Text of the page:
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Andyr8603
17-02-08, 15:02
Interesting incident in my match yesterday (16/2). Blues attacking down the wing, near to where most spectators are stood, behind a rope I might add, Blue winger is flying, still likely to get caught by Green full-back. Blue winger makes a move to pass back, and, at the same time, a ball that a couple of kids had been playing with enters the field at waist height, it is promptly caught by another Blue player who starts to run with it, a couple of Green players have a double take and one of them tackles the Blue player who has just received the spurious ball, I immedaitely blow just as Blue winger, who has the real match ball, breaks the Full-backs tackle and is going to run on to score. I said 'scrum Blue', as it was an eventuality not covered by the law which required a stoppage and as Blue were attacking they had put-in. Blue winger not happy as he thinks that the ball coming on did not affect anything in relation to play. I said I though different, little if no dissent from any other player, just a polite question from Blue captain.

Gareth-Lee Smith
17-02-08, 16:02
I feel you made the equitable decision here, based on the facts you've presented.

From what you've descrived, two Green players have been taken off the task in hand by a stray ball. That's a material difference and required a stoppage. Scrum down and a blue put-in, quite right. The lack of dissent is indicative here.

OB..
17-02-08, 17:02
Reminds me of an incident several years ago at my club. The two pitches are side by side, with about 5 metres between them. As the ball was thrown into the scrum on the 1st XV pitch, a kick from the other pitch neatly entered from the other side. Both sides heeled a ball, and started to run with it. Great confusion, ending in roars of laughter ("Please mister, can we have our ball back?"), and re-scrum.

ctrainor
17-02-08, 21:02
correct decision Andy by the way you described it wether it was 4th XV or a cup final.

Dickie E
18-02-08, 02:02
I wonder what you would have done if the ball had been thrown in deliberately by either team or a spectator? :eek:

Andyr8603
18-02-08, 10:02
Thanks for your comments everybody. In terms of a spectator throwing a ball in deliberately I would stop and re-start as I first desribed, providing it had a material effect on the game, I would then collar a Home club official and ask for them to 'remove' (ask them) that spectator from the viewing area. If a another player did it, who was not a participant at the time, then I would award a Penalty, 15 in from where the spurious ball was thrown-in by the substitute, I dont think you can play advantage in these circumstances, I would then either YC or RC the Substitute, depending on whether I thought it was a deliberate act to try to achieve an unfair advantage or whether it was a careless act for which the player should have known better. I have no problem in defining a Substitue as a 'Player' so Law 10.4 (k) 'Acts contrary to good sportsmanship' should apply. On that note should the law writers be thinking of changing 'sportsMANship' to 'unsporting behaviour', given these Politically Correct times we live in?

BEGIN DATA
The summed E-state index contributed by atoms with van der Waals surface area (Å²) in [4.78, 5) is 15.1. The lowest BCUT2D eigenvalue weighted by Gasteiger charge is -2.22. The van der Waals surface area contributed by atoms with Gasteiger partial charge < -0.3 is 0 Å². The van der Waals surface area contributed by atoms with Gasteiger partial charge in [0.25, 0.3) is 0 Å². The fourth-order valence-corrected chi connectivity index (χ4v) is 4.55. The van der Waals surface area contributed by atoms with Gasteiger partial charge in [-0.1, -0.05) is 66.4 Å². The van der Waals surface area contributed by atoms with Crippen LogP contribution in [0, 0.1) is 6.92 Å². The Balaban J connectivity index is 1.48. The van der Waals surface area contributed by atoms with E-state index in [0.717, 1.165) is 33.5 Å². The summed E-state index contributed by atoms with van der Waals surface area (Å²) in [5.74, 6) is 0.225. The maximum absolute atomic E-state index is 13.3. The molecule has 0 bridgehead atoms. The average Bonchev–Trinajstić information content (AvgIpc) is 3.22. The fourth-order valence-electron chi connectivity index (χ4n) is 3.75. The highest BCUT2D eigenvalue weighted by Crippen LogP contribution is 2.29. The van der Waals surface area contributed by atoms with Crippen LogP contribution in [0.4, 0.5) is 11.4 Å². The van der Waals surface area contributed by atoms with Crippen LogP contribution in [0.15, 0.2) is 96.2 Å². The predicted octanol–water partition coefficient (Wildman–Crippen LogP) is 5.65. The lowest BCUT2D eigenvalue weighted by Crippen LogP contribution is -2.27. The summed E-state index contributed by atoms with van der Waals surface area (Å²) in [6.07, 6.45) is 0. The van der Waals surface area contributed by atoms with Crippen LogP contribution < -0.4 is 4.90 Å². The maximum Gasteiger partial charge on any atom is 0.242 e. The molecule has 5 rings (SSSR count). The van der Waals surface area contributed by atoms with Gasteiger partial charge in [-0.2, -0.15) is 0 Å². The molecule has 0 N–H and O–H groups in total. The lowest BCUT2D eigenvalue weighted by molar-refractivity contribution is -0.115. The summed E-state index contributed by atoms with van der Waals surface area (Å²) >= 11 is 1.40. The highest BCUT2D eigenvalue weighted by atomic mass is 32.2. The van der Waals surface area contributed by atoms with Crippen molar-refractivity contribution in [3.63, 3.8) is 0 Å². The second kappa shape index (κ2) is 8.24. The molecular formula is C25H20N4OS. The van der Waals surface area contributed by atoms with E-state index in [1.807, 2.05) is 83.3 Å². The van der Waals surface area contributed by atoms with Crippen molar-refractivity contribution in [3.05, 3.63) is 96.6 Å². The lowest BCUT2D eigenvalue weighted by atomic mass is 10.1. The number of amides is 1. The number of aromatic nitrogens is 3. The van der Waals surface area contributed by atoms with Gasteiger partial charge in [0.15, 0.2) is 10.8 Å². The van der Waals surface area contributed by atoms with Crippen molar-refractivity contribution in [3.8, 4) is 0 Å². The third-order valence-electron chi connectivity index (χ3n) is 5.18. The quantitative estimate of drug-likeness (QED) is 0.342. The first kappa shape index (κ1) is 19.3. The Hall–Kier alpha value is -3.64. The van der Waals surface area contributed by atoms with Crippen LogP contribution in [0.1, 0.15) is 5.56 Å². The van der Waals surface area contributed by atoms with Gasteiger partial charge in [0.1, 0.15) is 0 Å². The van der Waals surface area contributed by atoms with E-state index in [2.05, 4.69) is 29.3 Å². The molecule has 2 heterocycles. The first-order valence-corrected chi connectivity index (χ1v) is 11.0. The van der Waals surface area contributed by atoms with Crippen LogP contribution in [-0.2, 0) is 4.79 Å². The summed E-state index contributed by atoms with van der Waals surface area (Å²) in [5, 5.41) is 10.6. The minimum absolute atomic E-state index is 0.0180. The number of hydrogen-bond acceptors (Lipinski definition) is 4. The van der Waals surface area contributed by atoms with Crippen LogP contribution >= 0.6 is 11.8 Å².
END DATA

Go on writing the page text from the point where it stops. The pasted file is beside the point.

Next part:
didds
18-02-08, 20:02
I have no problem in defining a Substitue as a 'Player' so Law 10.4 (k) 'Acts contrary to good sportsmanship' should apply.

How do you view players playing on an adjacent pitch in another game?

How do you view players plaing on an adjacent pitch in another game that are the substitutes for the game you are in? And how do you know (at that juncture) whether the player on an adjacent pitch IS a sub for the match you are involved with?

didds

Andyr8603
18-02-08, 22:02
I dont, is the simple answer, but if it happened that I wished to speak to what appeared to be a 'player' involved in my game and he/she said, 'I am a sub for that game over there' I would then ask the official connected with the game I was refereeing to request that player to leave the playing enclosure for my game and, if it was a deliberate act, ask the official to provide his/her name to me after the game in order that I could report him/her. It becomes a more general problem with multiple pitch locations. I have known, many years ago, a player to sent-off in a game I was playing in, only then to go and play the last 30 mins of another game 2 pitches away. If that happened and I was aware of it I would just add that detail to my sending-off report, after all his club should be saying to him, 'look, just go and get changed, we will deal with you in due course' What say you?

Dixie
18-02-08, 23:02
I have known, many years ago, a player to sent-off in a game I was playing in, only then to go and play the last 30 mins of another game 2 pitches away. If that happened and I was aware of it I would just add that detail to my sending-off report, after all his club should be saying to him, 'look, just go and get changed, we will deal with you in due course' What say you? Just so

FlipFlop
19-02-08, 12:02
I have known, many years ago, a player to sent-off in a game I was playing in, only then to go and play the last 30 mins of another game 2 pitches away.

And I know a player to be sin-binned, and then go on as a sub on the pitch next door (they had rolling subs), score a try, and then go back on for his original team!

didds
19-02-08, 19:02
i actually sympathise with you all. How you are supposed to be aware of who is who with adjacent games occurring, which could involve different teams (but players known to each other anyway) I really have no idea.

My query was merely supposed to illustrate this point - that its easy to have nice trite concepts stashed away but the realities - especially at big clubs, or public playing fields that host differing sides (Student Wednesday afternoon digs leagues spring to mind!) - may be problematical.

didds